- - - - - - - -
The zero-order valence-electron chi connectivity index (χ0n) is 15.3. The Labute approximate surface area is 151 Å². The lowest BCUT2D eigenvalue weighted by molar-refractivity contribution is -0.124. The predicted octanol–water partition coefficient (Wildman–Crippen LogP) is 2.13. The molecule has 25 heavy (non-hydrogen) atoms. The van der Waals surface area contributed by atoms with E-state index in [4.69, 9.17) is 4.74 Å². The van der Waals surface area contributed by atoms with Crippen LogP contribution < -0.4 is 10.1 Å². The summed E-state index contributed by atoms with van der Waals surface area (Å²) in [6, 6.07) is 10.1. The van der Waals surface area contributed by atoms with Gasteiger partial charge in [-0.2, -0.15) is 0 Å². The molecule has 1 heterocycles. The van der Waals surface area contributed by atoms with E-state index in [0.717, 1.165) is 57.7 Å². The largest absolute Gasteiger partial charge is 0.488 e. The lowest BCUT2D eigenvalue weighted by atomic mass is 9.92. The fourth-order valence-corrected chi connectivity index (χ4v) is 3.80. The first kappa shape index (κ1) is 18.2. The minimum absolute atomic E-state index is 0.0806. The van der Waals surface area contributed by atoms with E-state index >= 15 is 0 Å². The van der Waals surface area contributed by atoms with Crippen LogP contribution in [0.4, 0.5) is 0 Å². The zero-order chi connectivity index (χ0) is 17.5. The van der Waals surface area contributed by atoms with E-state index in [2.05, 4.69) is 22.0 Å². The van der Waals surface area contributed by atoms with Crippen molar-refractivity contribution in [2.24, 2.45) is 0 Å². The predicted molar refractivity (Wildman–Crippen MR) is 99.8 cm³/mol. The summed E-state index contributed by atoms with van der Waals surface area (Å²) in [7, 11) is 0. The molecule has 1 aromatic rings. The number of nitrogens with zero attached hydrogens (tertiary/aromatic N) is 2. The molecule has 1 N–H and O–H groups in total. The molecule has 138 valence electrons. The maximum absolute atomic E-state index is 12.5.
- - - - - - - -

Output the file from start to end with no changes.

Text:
The zero-order valence-electron chi connectivity index (χ0n) is 15.3. The Labute approximate surface area is 151 Å². The lowest BCUT2D eigenvalue weighted by molar-refractivity contribution is -0.124. The predicted octanol–water partition coefficient (Wildman–Crippen LogP) is 2.13. The molecule has 25 heavy (non-hydrogen) atoms. The van der Waals surface area contributed by atoms with E-state index in [4.69, 9.17) is 4.74 Å². The van der Waals surface area contributed by atoms with Crippen LogP contribution < -0.4 is 10.1 Å². The summed E-state index contributed by atoms with van der Waals surface area (Å²) in [6, 6.07) is 10.1. The van der Waals surface area contributed by atoms with Gasteiger partial charge in [-0.2, -0.15) is 0 Å². The molecule has 1 heterocycles. The van der Waals surface area contributed by atoms with E-state index in [0.717, 1.165) is 57.7 Å². The largest absolute Gasteiger partial charge is 0.488 e. The lowest BCUT2D eigenvalue weighted by atomic mass is 9.92. The fourth-order valence-corrected chi connectivity index (χ4v) is 3.80. The first kappa shape index (κ1) is 18.2. The minimum absolute atomic E-state index is 0.0806. The van der Waals surface area contributed by atoms with E-state index >= 15 is 0 Å². The van der Waals surface area contributed by atoms with Crippen LogP contribution in [0.4, 0.5) is 0 Å². The zero-order chi connectivity index (χ0) is 17.5. The van der Waals surface area contributed by atoms with E-state index in [2.05, 4.69) is 22.0 Å². The van der Waals surface area contributed by atoms with Crippen molar-refractivity contribution in [2.24, 2.45) is 0 Å². The predicted molar refractivity (Wildman–Crippen MR) is 99.8 cm³/mol. The summed E-state index contributed by atoms with van der Waals surface area (Å²) in [7, 11) is 0. The molecule has 1 aromatic rings. The number of nitrogens with zero attached hydrogens (tertiary/aromatic N) is 2. The molecule has 1 N–H and O–H groups in total. The molecule has 138 valence electrons. The maximum absolute atomic E-state index is 12.5.